On page 6 of Statistics for Experimenters, Box, and Hunter suggest a scientist could conduct an investigation without statistics.
Whereas, a statistician could not do so without scientific knowledge.
The text’s discussion quickly expands on the benefits to a scientist when they do employ statistical thinking and tools.
Design of Experiments, DOE, is a set of statistical tools that allow an investigator to efficiently examine multiple factors and their associated influence on results.
DOE allows us to be better investigators.
For reliability engineers, DOE is a tool
- to augment design and process development,
- to accelerate failure analysis
- to optimize supplier selection
All to enhance product reliability.
The number of contributing factors
When I was in college, a few of the electrical engineering labs including setting up a circuit, then exploring how the system response changed as I altered a resistor value.
Or, change out a capacitor, or another single element of the circuit. We were learning about basic circuit design and how the components worked to influence the output.
One factor at a time.
Great for learning about resistors, yet not so great about learning about the system.
Granted the circuits we used we very simple and we probably did learn a bit about the system output, yet not when both the resistor and capacitor used their maximum values.
We didn’t explore interactions between the components.
At times it makes sense to hold everything stable and explore just one variable. This doesn’t happen very often outside a classroom.
Sometimes we explore a variable against a standard, or against another option.
For example, comparing two components from different vendors on the design’s performance may require the use of a hypothesis test. Comparing two things benefits with the statistical tool called a hypothesis test.
You may be familiar with this tool.
What happens when you have three vendors, for each of 5 parts? Or, you want to explore the impact of seven different environmental stresses on the aging of your product?
Running one at a time or pair-wise comparisons is not practical and often uninformative.
Instead, use the appropriate design of experiments approach
- to identify the important factors
- to explore factor interactions
- to determine robust solutions
DOE tools allow you to explore multiple and possibly interacting variables in a cost effective and efficient manner.
The noise that variation creates
Noise in experimental data is the result of variation caused by factors we either cannot or chose to not control.
Measurement error in one element of noise. Another is local temperature changes within the sample under test over the span of the experiment.
There are literally hundreds, if not thousands of sources of noise for any measurement.
Statistical tools, such as DOE, are designed to minimize the volume of noise so we can view the factors of interest as they influence the system results.
DOE tools may provide the ability to isolate or block the effects from clouding our understanding of the design parameters in question.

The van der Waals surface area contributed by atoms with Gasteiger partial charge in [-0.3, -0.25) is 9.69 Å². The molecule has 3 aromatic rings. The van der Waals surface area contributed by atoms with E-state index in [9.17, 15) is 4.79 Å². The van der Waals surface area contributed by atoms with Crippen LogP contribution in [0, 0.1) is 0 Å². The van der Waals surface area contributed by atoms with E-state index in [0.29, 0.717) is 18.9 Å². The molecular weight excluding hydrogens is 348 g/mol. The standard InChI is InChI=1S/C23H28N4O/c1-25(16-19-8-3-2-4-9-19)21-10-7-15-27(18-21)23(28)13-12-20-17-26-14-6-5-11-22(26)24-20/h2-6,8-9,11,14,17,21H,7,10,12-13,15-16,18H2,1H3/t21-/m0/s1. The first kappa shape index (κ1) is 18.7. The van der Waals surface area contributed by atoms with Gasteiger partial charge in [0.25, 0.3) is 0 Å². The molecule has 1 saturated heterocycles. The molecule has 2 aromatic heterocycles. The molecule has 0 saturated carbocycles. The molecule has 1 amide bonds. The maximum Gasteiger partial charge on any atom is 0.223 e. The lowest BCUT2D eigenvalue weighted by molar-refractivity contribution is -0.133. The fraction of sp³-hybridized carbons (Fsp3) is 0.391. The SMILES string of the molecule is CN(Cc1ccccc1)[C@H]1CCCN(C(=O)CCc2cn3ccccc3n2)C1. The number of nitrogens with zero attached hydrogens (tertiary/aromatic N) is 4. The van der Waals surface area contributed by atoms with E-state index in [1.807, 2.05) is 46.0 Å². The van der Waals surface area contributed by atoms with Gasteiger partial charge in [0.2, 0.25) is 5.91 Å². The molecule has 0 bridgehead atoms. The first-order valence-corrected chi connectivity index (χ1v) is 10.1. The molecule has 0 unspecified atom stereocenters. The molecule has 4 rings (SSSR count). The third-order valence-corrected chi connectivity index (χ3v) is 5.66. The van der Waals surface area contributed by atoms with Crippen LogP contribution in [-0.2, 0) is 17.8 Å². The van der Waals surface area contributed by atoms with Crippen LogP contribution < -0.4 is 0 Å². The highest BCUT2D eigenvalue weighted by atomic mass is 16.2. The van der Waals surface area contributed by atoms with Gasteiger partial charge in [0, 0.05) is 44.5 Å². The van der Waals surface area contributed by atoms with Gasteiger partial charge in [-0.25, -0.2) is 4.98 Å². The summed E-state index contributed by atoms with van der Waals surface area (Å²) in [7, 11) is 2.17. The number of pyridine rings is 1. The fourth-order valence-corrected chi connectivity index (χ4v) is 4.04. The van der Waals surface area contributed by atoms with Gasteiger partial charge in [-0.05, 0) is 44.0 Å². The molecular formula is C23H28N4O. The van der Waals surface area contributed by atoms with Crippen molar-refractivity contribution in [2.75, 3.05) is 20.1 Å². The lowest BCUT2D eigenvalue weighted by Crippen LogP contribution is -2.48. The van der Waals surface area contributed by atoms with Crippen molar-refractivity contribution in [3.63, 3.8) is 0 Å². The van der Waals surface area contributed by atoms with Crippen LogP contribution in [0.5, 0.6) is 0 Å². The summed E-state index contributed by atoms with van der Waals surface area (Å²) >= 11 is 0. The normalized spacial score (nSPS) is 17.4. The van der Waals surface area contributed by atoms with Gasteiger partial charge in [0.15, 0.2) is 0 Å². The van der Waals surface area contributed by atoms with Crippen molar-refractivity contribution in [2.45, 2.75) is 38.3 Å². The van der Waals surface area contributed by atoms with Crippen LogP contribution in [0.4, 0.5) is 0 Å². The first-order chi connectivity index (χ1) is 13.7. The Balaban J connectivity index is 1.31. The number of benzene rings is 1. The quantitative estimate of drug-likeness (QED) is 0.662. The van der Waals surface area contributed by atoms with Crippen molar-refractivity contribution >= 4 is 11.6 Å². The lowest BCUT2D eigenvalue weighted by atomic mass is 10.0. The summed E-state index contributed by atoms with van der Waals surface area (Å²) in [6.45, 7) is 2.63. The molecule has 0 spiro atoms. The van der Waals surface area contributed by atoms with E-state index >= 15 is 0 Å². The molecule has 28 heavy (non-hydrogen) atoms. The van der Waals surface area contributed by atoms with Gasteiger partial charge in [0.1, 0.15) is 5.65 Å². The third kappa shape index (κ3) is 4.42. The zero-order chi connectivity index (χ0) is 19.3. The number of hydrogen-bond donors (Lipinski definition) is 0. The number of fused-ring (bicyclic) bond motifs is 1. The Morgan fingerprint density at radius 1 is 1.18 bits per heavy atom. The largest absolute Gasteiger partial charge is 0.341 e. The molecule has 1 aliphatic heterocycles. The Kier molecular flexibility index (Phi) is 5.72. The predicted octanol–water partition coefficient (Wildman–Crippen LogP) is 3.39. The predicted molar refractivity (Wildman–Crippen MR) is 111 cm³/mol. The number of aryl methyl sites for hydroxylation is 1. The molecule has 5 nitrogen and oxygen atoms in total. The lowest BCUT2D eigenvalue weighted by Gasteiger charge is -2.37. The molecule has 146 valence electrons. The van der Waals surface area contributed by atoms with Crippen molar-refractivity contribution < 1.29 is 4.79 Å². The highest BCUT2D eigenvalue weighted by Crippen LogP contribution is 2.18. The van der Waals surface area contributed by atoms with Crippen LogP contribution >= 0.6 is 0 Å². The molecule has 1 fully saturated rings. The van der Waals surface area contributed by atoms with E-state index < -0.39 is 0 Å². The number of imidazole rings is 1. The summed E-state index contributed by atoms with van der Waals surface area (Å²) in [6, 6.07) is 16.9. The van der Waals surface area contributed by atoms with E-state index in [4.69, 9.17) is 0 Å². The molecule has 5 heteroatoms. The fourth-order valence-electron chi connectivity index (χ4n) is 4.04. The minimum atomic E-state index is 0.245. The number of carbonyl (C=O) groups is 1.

Another view of noise includes our ability to craft a compromise solution that optimizes the result despite the many sources of noise.
Taguchi talks about finding a robust solution. A solution that works well given the broad range and variety of noise it will experience. The system may not be finely tuned for optimal conditions, yet function well across all the sub-optimal situation that will exist.
Noise and the resulting influence on results rarely occurs in isolation or in economically controllable ways.
It is our product’s reality.
Our experimentation should embrace the richness of the variability that is there and DOE helps to manage the noise.
Long life and DOE experimentation
Reliability testing often attempts to cheat time or explore a wide range of end-use conditions.
Reliability testing is brutish, expensive, and time-consuming. As much as I enjoy testing, it is something I have regularly avoided.
When reliability testing or experimentation is necessary to answer questions, it is well worth the extra effort to garner as much meaningful information as possible from the testing. That is where DOE plays an important role.
If I have a fairly well understood failure mechanism, such as solder joint fatigue, using test boards to explore a new solder joint geometry may be all we need for the life testing.
This, of course, assumes the thermal gradients across an active board, the effects of forced air cooling, the addition of even modest fan vibration, not to say anything about the assembly, storage, handling, or installation stresses, this assumes, all have an insignificant effect on the solder joint resulting expected life.
It is rare that a product only experiences relatively high temperatures without being powered on and working, along with relatively high humidity, and vibration, power line fluctuations, varying loads or demands, a bit of dust accumulation, and quite often UV or chemical material degradation.
Our products face a multifaceted sequence of stresses that each and together strive to degrade or destroy our products.
Evaluating high temperature over life for a new IC provides a shrouded view of its potential life.
Use DOE with reliability testing to acknowledge the reality of the noise world our product will experience.
In short, DOE lets us explore more than two factors at a time.
DOE tools enable screening for important factors, optimization of design for salient factors, and evaluation of robustness in the face of noise from many sources.
A little up front planning for your experiment will help you learn as much as possible from your experimentation work.